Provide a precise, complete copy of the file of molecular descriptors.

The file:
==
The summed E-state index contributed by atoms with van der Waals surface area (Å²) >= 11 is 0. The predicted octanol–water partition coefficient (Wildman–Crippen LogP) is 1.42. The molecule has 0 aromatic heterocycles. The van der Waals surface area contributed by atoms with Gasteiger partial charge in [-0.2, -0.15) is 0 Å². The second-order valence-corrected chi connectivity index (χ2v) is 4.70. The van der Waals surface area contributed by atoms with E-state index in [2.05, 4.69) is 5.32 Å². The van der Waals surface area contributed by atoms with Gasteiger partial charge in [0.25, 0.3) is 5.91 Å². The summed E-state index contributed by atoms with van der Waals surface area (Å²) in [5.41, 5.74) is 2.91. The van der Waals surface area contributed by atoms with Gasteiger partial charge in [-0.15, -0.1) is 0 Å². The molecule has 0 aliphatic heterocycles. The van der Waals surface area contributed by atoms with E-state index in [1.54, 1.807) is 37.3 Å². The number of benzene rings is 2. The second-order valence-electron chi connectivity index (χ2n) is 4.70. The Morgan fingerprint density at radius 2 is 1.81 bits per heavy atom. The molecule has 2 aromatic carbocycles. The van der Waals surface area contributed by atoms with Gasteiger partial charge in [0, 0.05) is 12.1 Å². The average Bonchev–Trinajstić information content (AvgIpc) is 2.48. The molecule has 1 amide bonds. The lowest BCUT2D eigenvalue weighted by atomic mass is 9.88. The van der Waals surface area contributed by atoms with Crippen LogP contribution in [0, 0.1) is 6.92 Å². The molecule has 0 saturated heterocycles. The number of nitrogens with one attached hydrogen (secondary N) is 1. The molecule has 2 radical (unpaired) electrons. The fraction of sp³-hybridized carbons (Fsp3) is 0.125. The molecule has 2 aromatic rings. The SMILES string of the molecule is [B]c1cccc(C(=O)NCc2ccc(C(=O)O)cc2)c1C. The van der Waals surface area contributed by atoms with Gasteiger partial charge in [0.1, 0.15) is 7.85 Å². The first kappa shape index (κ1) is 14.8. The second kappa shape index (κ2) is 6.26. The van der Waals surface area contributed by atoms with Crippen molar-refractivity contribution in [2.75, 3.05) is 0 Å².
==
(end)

The summed E-state index contributed by atoms with van der Waals surface area (Å²) >= 11 is 0. The predicted octanol–water partition coefficient (Wildman–Crippen LogP) is 1.42. The molecule has 0 aromatic heterocycles. The van der Waals surface area contributed by atoms with Gasteiger partial charge in [-0.2, -0.15) is 0 Å². The second-order valence-corrected chi connectivity index (χ2v) is 4.70. The van der Waals surface area contributed by atoms with E-state index in [2.05, 4.69) is 5.32 Å². The van der Waals surface area contributed by atoms with Gasteiger partial charge in [0.25, 0.3) is 5.91 Å². The summed E-state index contributed by atoms with van der Waals surface area (Å²) in [5.41, 5.74) is 2.91. The van der Waals surface area contributed by atoms with Gasteiger partial charge in [-0.15, -0.1) is 0 Å². The molecule has 0 aliphatic heterocycles. The van der Waals surface area contributed by atoms with E-state index in [1.54, 1.807) is 37.3 Å². The number of benzene rings is 2. The second-order valence-electron chi connectivity index (χ2n) is 4.70. The Morgan fingerprint density at radius 2 is 1.81 bits per heavy atom. The molecule has 2 aromatic carbocycles. The van der Waals surface area contributed by atoms with Gasteiger partial charge in [0, 0.05) is 12.1 Å². The average Bonchev–Trinajstić information content (AvgIpc) is 2.48. The molecule has 1 amide bonds. The lowest BCUT2D eigenvalue weighted by atomic mass is 9.88. The van der Waals surface area contributed by atoms with Crippen LogP contribution in [0, 0.1) is 6.92 Å². The molecule has 0 saturated heterocycles. The number of nitrogens with one attached hydrogen (secondary N) is 1. The molecule has 2 radical (unpaired) electrons. The fraction of sp³-hybridized carbons (Fsp3) is 0.125. The molecule has 2 aromatic rings. The SMILES string of the molecule is [B]c1cccc(C(=O)NCc2ccc(C(=O)O)cc2)c1C. The van der Waals surface area contributed by atoms with Gasteiger partial charge in [0.1, 0.15) is 7.85 Å². The first kappa shape index (κ1) is 14.8. The second kappa shape index (κ2) is 6.26. The van der Waals surface area contributed by atoms with Crippen molar-refractivity contribution in [2.75, 3.05) is 0 Å².